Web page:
This guide's main goal is to help developers to switch from iUI to Emy. It will show and explain the main differences between those two libraries. If you've never heard or used iUI before, it's really not necessary for you to read this, the Getting started guide might be a lot more interesting.
Since late 2009, i did contribute to iUI in many ways: themes, plugins, bugfixes, design & development of its website, documentation, ... but every time, for each single step, i did face some resistance to bring some new ideas & improvements to iUI's main core files (v0.5 was pushed to discuss more than a year before 0.4.3 finally got the new official latest release). Don't get me wrong, I have no anger about that neither personal recognition issue of any kind, this is a very common problem with OSS projects: asking or waiting for too much feedback before doing anything.
The iUI project was moving too slow. I did try for more than a year to get the rest of the core team to involve a bit more, or to let others to do the job. I even redone some (very boring) code cleaning job more than four times, to never see it accepted because of weird commit policy. Being stiff is ok when you have to deal with hundreds of commits per day (Webkit, Android, JQuery, ...), not when you are 3 people. Too slow, too rigid.
The other main reason is more personal. Since mobile web is gaining momentum, my situation has morphed from a "mobile web job seeker spending some time to contribute to an open source project" to a "self-employed mobile web consultancy & development company that needs a living & up-to-date codebase". In other words: companies are contacting me to implement, customize, improve or mobilize their in-house web applications. So, for my business sake, i needed to show and use a moving-fast up-to-date library. No significant official updates for more than 18 months is not acceptable, and i find myself using my own non-backward-compatible fork each time.
Those two reasons are why i finally decide to split my code from the iUI main branch & repo for good, and to move forward.
We are in 2013 (or perhaps even more at the time you read this), not in 2007 anymore. Modern browsers supports HTML5 and CSS3 pretty nicely, and the iPhone is not anymore the sheriff in town. We now have smartphones, phablets and tablets, running iOS, Android, Blackberry QNX, WindowsPhone. Some new players might hit our stores very soon (Firefox OS, Ubuntu Phone, Samsung Tizen, ...). Some say TV could also be the next big screen. With that in mind, we have no choice but to support those new platforms & browsers using their advantages & new functionalities.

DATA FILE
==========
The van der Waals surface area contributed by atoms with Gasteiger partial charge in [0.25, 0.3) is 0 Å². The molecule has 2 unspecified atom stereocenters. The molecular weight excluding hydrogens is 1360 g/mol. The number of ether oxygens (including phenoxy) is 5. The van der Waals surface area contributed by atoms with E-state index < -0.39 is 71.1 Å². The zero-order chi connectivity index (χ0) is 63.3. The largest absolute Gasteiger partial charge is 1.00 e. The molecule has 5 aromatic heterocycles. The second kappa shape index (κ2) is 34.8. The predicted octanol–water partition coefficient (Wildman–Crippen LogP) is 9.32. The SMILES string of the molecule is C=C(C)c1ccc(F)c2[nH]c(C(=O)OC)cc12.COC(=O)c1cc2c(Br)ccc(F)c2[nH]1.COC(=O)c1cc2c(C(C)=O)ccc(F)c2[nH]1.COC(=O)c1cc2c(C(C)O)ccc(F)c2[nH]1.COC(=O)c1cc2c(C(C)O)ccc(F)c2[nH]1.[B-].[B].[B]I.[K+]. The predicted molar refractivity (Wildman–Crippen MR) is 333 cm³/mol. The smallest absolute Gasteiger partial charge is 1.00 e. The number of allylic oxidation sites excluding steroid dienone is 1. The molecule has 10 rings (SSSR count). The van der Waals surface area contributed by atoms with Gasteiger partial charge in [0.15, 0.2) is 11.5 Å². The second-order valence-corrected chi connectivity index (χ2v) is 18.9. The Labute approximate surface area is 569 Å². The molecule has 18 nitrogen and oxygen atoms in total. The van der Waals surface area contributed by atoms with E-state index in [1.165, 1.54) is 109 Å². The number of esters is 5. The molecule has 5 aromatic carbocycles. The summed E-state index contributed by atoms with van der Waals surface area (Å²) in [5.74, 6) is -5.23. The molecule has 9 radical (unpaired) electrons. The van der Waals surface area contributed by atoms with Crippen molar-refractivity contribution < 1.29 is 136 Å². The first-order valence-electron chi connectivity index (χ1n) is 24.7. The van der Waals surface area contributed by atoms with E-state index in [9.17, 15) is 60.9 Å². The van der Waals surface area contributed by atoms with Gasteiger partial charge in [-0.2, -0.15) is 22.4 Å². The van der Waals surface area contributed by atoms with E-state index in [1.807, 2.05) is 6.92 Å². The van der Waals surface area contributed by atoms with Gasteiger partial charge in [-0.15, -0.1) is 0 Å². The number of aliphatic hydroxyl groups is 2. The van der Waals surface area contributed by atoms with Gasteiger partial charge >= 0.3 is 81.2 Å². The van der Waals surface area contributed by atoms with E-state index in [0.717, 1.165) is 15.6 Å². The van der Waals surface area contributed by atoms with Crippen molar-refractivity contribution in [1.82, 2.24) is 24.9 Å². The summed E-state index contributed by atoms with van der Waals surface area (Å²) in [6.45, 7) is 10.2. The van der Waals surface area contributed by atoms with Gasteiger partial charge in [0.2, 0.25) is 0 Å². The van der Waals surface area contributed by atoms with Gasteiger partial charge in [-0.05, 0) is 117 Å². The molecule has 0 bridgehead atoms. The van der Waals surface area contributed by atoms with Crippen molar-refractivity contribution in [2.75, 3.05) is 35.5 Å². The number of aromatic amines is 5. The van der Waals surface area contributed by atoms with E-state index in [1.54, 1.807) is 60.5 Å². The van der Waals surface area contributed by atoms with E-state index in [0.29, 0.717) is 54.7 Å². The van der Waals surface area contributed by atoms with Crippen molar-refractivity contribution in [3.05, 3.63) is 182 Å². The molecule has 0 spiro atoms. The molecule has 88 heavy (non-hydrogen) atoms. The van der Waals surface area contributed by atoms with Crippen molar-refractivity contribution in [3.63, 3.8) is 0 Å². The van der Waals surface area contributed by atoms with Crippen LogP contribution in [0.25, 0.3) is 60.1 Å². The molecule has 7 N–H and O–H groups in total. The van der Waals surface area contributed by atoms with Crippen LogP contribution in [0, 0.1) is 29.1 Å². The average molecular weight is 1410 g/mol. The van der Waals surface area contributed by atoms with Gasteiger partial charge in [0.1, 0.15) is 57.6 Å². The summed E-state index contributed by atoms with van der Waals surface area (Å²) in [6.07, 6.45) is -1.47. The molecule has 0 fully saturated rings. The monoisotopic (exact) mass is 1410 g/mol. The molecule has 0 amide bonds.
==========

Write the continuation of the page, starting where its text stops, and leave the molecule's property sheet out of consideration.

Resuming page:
So the first main big difference with iUI is that Emy fully supports styling, AJAX & CSS transitions on iOS (4 and above), Android (2.3 and above), Blackberry (6 and above) & WindowsPhone (8 and above). It also works just fine on Firefox OS.
Second huge difference with iUI is that Emy is using HTML5 elements rather than DIVs to define each views. The main toolbar is a Header element, each views are Sections. Then you'll find good ol' UL, FORM & FIELDSET elements in them. But we do not use DIV, UL or FORM as views: it's always a Section.
Emy is using CSS animations to perform transitions between two views, rather than CSS transitions like in iUI. It doesn't change anything by default, but you can create you own additional transition styles to use between two views. I know, it rocks :)
If browser supports it, we do use the hashChange event listener rather than a setInterval.
Form element toggle updates an input field, which means it's taken in account directly when you submit the form.
Since it's very convenient, we added a basic $() selector to select an element by its ID, or a list of elements by classname or tagname. Nothing more than that (if you need more, JQuery-compatible Zepto JS are doing the job fine).
Dialog views come with an opening animation.
Each View is minimum 100% height of the browser's viewport. In other words, the background color or image fills the all viewport even if its content is too small for that. This is called "fitHeight".
And a lot more you will love to discover...
Emy's CSS documentation
For designers, here is the complete guide of default elements and how we style them.
Emy community on Google+
Official community's talks, links, events & discussions about Emy
iPhoneWebDev Google Group / mailing-list
Last but not least, you may find some very useful support from this worldwide community
Follow Emy on Facebook
Like the Emy Facebook page to get latest images, links & news on the biggest network worldwide